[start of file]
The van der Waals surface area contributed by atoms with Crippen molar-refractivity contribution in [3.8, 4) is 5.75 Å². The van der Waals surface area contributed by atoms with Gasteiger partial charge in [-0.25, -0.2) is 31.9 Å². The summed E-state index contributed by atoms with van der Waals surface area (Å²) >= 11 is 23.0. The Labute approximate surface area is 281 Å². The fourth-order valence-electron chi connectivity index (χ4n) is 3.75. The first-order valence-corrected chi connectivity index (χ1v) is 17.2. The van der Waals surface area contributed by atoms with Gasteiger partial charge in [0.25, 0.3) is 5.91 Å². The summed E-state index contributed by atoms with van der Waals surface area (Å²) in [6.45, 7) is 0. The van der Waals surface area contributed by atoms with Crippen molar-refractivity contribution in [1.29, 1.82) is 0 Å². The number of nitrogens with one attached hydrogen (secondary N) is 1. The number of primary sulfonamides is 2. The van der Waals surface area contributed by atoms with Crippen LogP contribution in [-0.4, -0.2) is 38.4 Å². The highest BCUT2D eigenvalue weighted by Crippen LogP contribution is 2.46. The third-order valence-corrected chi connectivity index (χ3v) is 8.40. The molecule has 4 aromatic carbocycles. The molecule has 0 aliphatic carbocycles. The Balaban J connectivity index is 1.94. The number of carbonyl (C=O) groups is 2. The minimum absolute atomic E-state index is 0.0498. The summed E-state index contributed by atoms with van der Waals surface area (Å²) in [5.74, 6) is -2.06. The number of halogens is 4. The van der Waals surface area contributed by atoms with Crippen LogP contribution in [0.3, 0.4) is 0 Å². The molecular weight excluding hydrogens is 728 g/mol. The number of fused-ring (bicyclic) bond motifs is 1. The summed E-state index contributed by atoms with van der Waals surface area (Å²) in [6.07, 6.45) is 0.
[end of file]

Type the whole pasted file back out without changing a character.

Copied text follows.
The van der Waals surface area contributed by atoms with Crippen molar-refractivity contribution in [3.8, 4) is 5.75 Å². The van der Waals surface area contributed by atoms with Gasteiger partial charge in [-0.25, -0.2) is 31.9 Å². The summed E-state index contributed by atoms with van der Waals surface area (Å²) >= 11 is 23.0. The Labute approximate surface area is 281 Å². The fourth-order valence-electron chi connectivity index (χ4n) is 3.75. The first-order valence-corrected chi connectivity index (χ1v) is 17.2. The van der Waals surface area contributed by atoms with Gasteiger partial charge in [0.25, 0.3) is 5.91 Å². The summed E-state index contributed by atoms with van der Waals surface area (Å²) in [6.45, 7) is 0. The van der Waals surface area contributed by atoms with Crippen molar-refractivity contribution in [1.29, 1.82) is 0 Å². The number of nitrogens with one attached hydrogen (secondary N) is 1. The number of primary sulfonamides is 2. The van der Waals surface area contributed by atoms with Crippen LogP contribution in [-0.4, -0.2) is 38.4 Å². The highest BCUT2D eigenvalue weighted by Crippen LogP contribution is 2.46. The third-order valence-corrected chi connectivity index (χ3v) is 8.40. The molecule has 4 aromatic carbocycles. The molecule has 0 aliphatic carbocycles. The Balaban J connectivity index is 1.94. The number of carbonyl (C=O) groups is 2. The minimum absolute atomic E-state index is 0.0498. The summed E-state index contributed by atoms with van der Waals surface area (Å²) in [5.74, 6) is -2.06. The number of halogens is 4. The van der Waals surface area contributed by atoms with Crippen LogP contribution in [0.3, 0.4) is 0 Å². The molecular weight excluding hydrogens is 728 g/mol. The number of fused-ring (bicyclic) bond motifs is 1. The summed E-state index contributed by atoms with van der Waals surface area (Å²) in [6.07, 6.45) is 0.